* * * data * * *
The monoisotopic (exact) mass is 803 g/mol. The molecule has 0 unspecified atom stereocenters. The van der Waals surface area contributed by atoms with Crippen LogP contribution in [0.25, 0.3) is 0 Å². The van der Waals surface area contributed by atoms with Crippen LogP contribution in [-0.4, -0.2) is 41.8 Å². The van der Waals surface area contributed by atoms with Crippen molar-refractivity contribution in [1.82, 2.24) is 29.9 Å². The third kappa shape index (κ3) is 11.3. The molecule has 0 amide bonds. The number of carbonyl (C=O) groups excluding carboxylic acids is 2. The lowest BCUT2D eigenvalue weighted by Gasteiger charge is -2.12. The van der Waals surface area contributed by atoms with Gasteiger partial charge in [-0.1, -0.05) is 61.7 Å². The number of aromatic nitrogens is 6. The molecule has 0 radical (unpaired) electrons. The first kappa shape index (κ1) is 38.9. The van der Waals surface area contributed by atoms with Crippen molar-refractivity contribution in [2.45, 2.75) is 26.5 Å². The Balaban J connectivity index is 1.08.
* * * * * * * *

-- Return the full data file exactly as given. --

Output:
The monoisotopic (exact) mass is 803 g/mol. The molecule has 0 unspecified atom stereocenters. The van der Waals surface area contributed by atoms with Crippen LogP contribution in [0.25, 0.3) is 0 Å². The van der Waals surface area contributed by atoms with Crippen LogP contribution in [-0.4, -0.2) is 41.8 Å². The van der Waals surface area contributed by atoms with Crippen molar-refractivity contribution in [1.82, 2.24) is 29.9 Å². The third kappa shape index (κ3) is 11.3. The molecule has 0 amide bonds. The number of carbonyl (C=O) groups excluding carboxylic acids is 2. The lowest BCUT2D eigenvalue weighted by Gasteiger charge is -2.12. The van der Waals surface area contributed by atoms with Gasteiger partial charge in [-0.1, -0.05) is 61.7 Å². The number of aromatic nitrogens is 6. The molecule has 0 radical (unpaired) electrons. The first kappa shape index (κ1) is 38.9. The van der Waals surface area contributed by atoms with Crippen molar-refractivity contribution in [2.45, 2.75) is 26.5 Å². The Balaban J connectivity index is 1.08.